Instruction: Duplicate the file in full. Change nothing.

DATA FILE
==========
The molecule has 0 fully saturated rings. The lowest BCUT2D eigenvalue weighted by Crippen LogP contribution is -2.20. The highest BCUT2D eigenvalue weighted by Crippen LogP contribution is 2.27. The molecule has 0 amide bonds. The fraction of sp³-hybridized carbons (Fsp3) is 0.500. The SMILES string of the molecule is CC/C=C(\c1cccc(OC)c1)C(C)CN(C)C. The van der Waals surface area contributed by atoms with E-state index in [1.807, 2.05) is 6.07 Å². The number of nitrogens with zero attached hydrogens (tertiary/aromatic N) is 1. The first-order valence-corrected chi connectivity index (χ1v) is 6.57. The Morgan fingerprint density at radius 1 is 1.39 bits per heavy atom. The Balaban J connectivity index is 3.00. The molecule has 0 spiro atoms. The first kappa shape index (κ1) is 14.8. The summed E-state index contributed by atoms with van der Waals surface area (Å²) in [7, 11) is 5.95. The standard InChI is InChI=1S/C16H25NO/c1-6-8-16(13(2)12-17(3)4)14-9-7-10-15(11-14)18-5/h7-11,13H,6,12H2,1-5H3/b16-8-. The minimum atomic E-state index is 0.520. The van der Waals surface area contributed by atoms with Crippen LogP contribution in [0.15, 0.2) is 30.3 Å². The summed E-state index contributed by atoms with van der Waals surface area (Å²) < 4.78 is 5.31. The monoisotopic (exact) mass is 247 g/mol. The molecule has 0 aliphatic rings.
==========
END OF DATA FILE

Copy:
The molecule has 0 fully saturated rings. The lowest BCUT2D eigenvalue weighted by Crippen LogP contribution is -2.20. The highest BCUT2D eigenvalue weighted by Crippen LogP contribution is 2.27. The molecule has 0 amide bonds. The fraction of sp³-hybridized carbons (Fsp3) is 0.500. The SMILES string of the molecule is CC/C=C(\c1cccc(OC)c1)C(C)CN(C)C. The van der Waals surface area contributed by atoms with E-state index in [1.807, 2.05) is 6.07 Å². The number of nitrogens with zero attached hydrogens (tertiary/aromatic N) is 1. The first-order valence-corrected chi connectivity index (χ1v) is 6.57. The Morgan fingerprint density at radius 1 is 1.39 bits per heavy atom. The Balaban J connectivity index is 3.00. The molecule has 0 spiro atoms. The first kappa shape index (κ1) is 14.8. The summed E-state index contributed by atoms with van der Waals surface area (Å²) in [7, 11) is 5.95. The standard InChI is InChI=1S/C16H25NO/c1-6-8-16(13(2)12-17(3)4)14-9-7-10-15(11-14)18-5/h7-11,13H,6,12H2,1-5H3/b16-8-. The minimum atomic E-state index is 0.520. The van der Waals surface area contributed by atoms with Crippen LogP contribution in [0.15, 0.2) is 30.3 Å². The summed E-state index contributed by atoms with van der Waals surface area (Å²) < 4.78 is 5.31. The monoisotopic (exact) mass is 247 g/mol. The molecule has 0 aliphatic rings.